However I could be wrong about that. Wouldn't be the first time.

On the other hand, I wouldn't discount your previous EE training. It is surprisingly hard to find good engineering technicians. And good technicians get paid very well. I am an engineer in the Albany area and it can be really hard to find good techs around here so I suspect that in the north country it's virtually impossible. The Clarkson incubator is probably going to lean on students for some labor, but you can't staff your entire operation with temporary, transient people.

My hiring philosophy has always been "I can teach someone the skills but I can't change their behavior".

in other words, I can show you how to solder, measure, calculate, etc. But if you can't show up to work on time or care about quality then there's nothing I can do with you. And it's surprisingly disappointing how few people have the behaviors.

So, long post, and sorry for the unsolicited advice, but a change of career is not a far fetched idea for someone with a technical background and solid professionalism.
I'm an Electrical Engineering "Technologist" working here in Ontario. In Ontario, Technologists go through 3.5 years of school while Technicians go through 2 years. I have over 15 years utilities experience specializing in Electrical Distribution and Protection and Control. I'm now in an Senior Engineer's position without having an actual license (the difference between an Engineer and a good Technologist in Ontario is small... Technologists can't stamp drawings but many do equivalent work to an Engineer​).

It's been a dream of mine to work in or around the Adirondacks after retirement on a contract basis. Do the utilities in your area hire on short/medium term contracts? Many of my colleagues have moved down to Florida after retirement to work because as you said, it's hard to find people with our skills and the money is too hard to turn down. I have no interest in moving south... but would love to spend some time living and working around the ADKs.

All that said, my kids are still young and Niagara is definitely home. But once they're out of the house, and my wife and I are retired... it'd be great to be closer to the Adirondacks, if only on a temporary basis.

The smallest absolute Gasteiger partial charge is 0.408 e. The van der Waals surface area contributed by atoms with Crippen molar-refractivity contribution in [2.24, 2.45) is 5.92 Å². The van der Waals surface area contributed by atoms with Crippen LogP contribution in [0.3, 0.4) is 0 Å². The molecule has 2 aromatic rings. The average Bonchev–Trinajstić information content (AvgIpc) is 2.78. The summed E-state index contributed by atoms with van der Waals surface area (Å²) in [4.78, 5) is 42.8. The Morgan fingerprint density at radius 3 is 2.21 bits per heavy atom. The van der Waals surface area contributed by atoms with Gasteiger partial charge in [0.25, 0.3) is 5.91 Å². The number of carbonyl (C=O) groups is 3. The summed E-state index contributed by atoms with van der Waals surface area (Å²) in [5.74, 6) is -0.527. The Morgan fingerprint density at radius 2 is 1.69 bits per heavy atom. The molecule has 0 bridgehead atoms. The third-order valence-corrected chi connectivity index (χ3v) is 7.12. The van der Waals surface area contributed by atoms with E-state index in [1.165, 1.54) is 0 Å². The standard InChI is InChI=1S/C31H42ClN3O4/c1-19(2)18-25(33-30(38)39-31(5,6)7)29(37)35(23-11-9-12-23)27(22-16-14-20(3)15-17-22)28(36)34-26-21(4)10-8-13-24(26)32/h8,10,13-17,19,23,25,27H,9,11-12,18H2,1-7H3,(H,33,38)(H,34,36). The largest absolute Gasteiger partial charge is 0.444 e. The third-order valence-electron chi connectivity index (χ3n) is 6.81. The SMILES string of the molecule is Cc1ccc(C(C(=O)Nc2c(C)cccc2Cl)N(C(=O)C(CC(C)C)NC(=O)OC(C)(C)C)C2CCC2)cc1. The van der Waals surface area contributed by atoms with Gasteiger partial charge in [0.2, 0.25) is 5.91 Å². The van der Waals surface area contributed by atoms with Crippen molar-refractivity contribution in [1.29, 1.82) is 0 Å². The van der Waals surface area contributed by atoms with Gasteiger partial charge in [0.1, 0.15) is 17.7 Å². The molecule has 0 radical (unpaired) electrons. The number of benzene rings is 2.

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Old 04-14-2017, 12:15 PM   #65
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Quote:
Originally Posted by MrKawfey View Post
While I'm not entirely sure what a generation dispatcher does, I can make a pretty good guess. I have a couple friends that work for nyiso and from what I've heard, its not something they would be involved in. I think they are mostly a marketplace for buying and selling energy on a real time basis. I don't think they actually get involved with the operation of the distribution system other than in a facilitation and standardization role.
Oh I've already talked to some folks at NYISO at various conferences and they do have generation dispatch positions and almost every time I've checked they have been hiring, but I'm stuck here several more years. A lot can change by then too. Generation dispatchers basically are controlling the generation side of the grid, balancing powerplants output vs instantaneous load demand (and plenty of other ancillary functions).

I appreciate the thoughts on the engineering/tech jobs though. I would so much rather be doing something like that, but I've been out of electronics and tech for so long. But who knows. If I were able to move right now I'd be looking into it for sure, but we'll see whats out there maybe 7 years down the road.

Good luck OntarioSkiBum sounds like we are in similar predicament. I hope to not have to wait until I retire though. Certainly would make things more flexible though!